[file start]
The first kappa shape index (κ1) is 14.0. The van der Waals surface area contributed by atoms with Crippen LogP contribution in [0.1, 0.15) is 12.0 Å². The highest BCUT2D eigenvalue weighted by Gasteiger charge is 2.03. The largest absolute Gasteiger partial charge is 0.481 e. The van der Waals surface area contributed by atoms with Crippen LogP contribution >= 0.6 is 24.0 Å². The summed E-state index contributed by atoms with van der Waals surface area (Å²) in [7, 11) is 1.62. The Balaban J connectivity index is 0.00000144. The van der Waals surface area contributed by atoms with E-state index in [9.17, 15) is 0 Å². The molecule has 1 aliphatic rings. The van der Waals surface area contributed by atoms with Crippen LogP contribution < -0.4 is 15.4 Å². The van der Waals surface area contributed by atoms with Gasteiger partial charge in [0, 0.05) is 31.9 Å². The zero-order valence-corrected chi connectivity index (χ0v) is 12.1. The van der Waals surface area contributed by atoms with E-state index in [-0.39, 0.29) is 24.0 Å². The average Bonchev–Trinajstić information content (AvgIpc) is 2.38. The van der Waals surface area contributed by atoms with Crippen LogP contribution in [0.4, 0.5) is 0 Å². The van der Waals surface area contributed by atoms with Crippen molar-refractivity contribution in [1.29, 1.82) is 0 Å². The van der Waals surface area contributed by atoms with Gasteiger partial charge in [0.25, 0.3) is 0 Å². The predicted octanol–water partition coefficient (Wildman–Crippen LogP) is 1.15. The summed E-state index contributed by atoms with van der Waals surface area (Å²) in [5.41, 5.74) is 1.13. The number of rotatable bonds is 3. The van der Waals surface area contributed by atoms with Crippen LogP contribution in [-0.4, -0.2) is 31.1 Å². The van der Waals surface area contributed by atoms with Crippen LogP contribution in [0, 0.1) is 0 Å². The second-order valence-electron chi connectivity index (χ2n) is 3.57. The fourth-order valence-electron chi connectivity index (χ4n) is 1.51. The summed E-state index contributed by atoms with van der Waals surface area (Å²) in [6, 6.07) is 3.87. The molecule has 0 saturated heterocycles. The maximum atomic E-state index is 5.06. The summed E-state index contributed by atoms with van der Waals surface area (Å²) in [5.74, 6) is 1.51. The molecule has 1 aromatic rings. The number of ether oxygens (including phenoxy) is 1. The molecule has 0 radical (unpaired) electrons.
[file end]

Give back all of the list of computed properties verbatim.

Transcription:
The first kappa shape index (κ1) is 14.0. The van der Waals surface area contributed by atoms with Crippen LogP contribution in [0.1, 0.15) is 12.0 Å². The highest BCUT2D eigenvalue weighted by Gasteiger charge is 2.03. The largest absolute Gasteiger partial charge is 0.481 e. The van der Waals surface area contributed by atoms with Crippen LogP contribution >= 0.6 is 24.0 Å². The summed E-state index contributed by atoms with van der Waals surface area (Å²) in [7, 11) is 1.62. The Balaban J connectivity index is 0.00000144. The van der Waals surface area contributed by atoms with E-state index in [9.17, 15) is 0 Å². The molecule has 1 aliphatic rings. The van der Waals surface area contributed by atoms with Crippen LogP contribution < -0.4 is 15.4 Å². The van der Waals surface area contributed by atoms with Gasteiger partial charge in [0, 0.05) is 31.9 Å². The zero-order valence-corrected chi connectivity index (χ0v) is 12.1. The van der Waals surface area contributed by atoms with E-state index in [-0.39, 0.29) is 24.0 Å². The average Bonchev–Trinajstić information content (AvgIpc) is 2.38. The van der Waals surface area contributed by atoms with Crippen LogP contribution in [0.4, 0.5) is 0 Å². The van der Waals surface area contributed by atoms with Crippen molar-refractivity contribution in [1.29, 1.82) is 0 Å². The van der Waals surface area contributed by atoms with Gasteiger partial charge in [0.25, 0.3) is 0 Å². The predicted octanol–water partition coefficient (Wildman–Crippen LogP) is 1.15. The summed E-state index contributed by atoms with van der Waals surface area (Å²) in [5.41, 5.74) is 1.13. The number of rotatable bonds is 3. The van der Waals surface area contributed by atoms with Crippen LogP contribution in [-0.4, -0.2) is 31.1 Å². The van der Waals surface area contributed by atoms with Crippen LogP contribution in [0, 0.1) is 0 Å². The second-order valence-electron chi connectivity index (χ2n) is 3.57. The fourth-order valence-electron chi connectivity index (χ4n) is 1.51. The summed E-state index contributed by atoms with van der Waals surface area (Å²) in [6, 6.07) is 3.87. The molecule has 0 saturated heterocycles. The maximum atomic E-state index is 5.06. The summed E-state index contributed by atoms with van der Waals surface area (Å²) in [5.74, 6) is 1.51. The molecule has 1 aromatic rings. The number of ether oxygens (including phenoxy) is 1. The molecule has 0 radical (unpaired) electrons.